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Stinger Information

Marine stingers may be present in the waters of tropical Queensland year round, with the higher risk season during November – May.  During this period, jellyfish are prevalent in the waters around the mainland, islands and have occasionally been found out on the reef. 

Safe swimming

Fantasea Adventure Cruising staff modelling stinger suits on Whitehaven BeachBy taking simple precautions to minimise risk you can safely and comfortably swim in all parts of the Whitsundays region.  When taking part in any snorkelling, diving, or swimming activity with an accredited Whitsundays tour operator, protective "stinger suits" will be available to all customers at little or no cost.

Please see Queensland Government website or ask your tour operator for more information.

If you are stung, Whitsunday Regional Council provide vinegar to treat stings at each of the beaches on the Whitsunday Coast and all tour operators should carry vinegar too. Pour vinegar liberally over the affected area and seek medical attention urgently. Call 000 for an ambulance.

There are two main types of "stingers" in the area, the Box Jellyfish and the Irukandji Jellyfish.

Irukandji
Irukandji are a group of small jellyfish whose stings can cause serious illness in previously well humans. While caution is necessary, there have only ever been three recorded deaths from Irukandji stings and if prompt medical treatment is received, a full recovery usually occurs within 24 - 48 hours.  Irukandjis are rare, but the stings can be life-threatening. It is worth taking some simple precautions so that you can enjoy your holiday with peace of mind. All Irukandji species have small, box-shaped bodies, with a single tentacle on each corner (a total of 4 tentacles). Different species reach different sizes ranging from only 1cm tall. The body is transparent and usually impossible to see in water. The initial sting from most Irukandji species is quite mild, feeling like sea lice or a mosquito bite. There is often no mark, or perhaps small red "goose pimple" marks. Often, Irukandji stings will sweat profusely in the immediate sting region only.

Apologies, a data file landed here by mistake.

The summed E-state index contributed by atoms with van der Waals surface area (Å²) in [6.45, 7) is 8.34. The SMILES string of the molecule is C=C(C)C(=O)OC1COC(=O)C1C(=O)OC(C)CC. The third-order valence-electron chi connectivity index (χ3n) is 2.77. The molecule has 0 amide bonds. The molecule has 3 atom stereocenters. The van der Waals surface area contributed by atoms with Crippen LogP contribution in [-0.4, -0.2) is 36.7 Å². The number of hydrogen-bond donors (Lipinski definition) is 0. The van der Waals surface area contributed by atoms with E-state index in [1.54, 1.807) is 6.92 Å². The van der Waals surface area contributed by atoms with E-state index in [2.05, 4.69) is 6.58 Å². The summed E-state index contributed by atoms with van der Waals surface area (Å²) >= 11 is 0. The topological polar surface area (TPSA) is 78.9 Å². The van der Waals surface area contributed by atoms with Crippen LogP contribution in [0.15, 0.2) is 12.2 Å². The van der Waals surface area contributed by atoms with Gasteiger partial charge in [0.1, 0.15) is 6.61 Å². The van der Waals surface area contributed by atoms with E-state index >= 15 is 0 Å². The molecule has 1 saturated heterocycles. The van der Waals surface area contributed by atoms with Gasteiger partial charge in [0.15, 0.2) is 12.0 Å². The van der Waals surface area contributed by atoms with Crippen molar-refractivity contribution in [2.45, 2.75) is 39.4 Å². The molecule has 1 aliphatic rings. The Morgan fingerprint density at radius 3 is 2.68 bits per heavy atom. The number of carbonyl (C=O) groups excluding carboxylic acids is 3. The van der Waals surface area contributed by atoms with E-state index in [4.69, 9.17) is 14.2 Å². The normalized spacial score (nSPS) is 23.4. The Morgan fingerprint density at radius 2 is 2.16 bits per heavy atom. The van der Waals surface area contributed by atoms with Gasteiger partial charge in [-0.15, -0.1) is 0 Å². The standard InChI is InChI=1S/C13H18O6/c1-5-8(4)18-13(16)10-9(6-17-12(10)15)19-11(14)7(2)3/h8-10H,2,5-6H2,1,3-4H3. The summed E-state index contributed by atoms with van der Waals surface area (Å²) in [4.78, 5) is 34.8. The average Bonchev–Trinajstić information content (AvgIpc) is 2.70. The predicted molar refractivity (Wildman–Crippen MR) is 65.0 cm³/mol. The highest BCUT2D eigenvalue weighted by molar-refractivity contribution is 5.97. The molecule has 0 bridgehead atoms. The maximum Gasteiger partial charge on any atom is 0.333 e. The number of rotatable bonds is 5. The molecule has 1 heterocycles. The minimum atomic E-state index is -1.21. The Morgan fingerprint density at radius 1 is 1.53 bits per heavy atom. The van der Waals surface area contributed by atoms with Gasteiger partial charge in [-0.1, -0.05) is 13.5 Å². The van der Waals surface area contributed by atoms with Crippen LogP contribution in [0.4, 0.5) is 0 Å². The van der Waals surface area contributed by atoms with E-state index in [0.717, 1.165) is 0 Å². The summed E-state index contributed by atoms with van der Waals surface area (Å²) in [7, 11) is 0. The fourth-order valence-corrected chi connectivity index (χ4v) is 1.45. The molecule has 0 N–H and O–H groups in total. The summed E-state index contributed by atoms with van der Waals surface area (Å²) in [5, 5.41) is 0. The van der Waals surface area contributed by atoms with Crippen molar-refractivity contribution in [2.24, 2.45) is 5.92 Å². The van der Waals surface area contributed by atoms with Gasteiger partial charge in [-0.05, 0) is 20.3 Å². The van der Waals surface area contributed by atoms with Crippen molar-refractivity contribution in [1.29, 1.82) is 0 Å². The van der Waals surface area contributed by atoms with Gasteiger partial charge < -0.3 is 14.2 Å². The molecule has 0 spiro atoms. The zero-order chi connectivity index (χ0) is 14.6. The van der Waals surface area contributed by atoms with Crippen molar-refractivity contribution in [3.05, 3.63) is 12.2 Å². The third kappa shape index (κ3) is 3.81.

Box Jellyfish
The less common Box Jellyfish are typically large, with substantial bodies and numerous tentacles on each corner. Their stings can cause death in previously well humans in as little as 3 minutes. Different species reach different sizes, ranging from approximately 10 - 30cm tall.  The body is transparent, and usually difficult to see in the water. Box jellyfish stings cause immediate severe pain, often likened to an iron or hot oil burns. The tentacles are often left on the skin, and will cause additional stinging if not neutralized by vinegar. Severe box jellyfish stings will have a "ladder-like" appearance, and will "frost" the skin. Substantial stings covering half of one limb can be fatal.

Please note: If you do happen to get stung by one of these "stingers", do not by any means rub the sting area. Apply vinegar immediately and seek medical attention urgently. Dial 000 for an ambulance. Do not re-enter the water.

High-risk conditions
While research is still active in developing accurate prediction methods for Irukandjis, one or more of the following conditions appear to contribute to heightened risk:

  • Calm water, especially in sheltered bays
  • Height of summertime
  • Warm water temperature
  • Sandy beaches with low wave action 
  • Proximity to river-mouth

Note that it is still possible to get stung during the following conditions:

  • Open water
  • Out of season
  • Bad weather eg south-easterly conditions 
     
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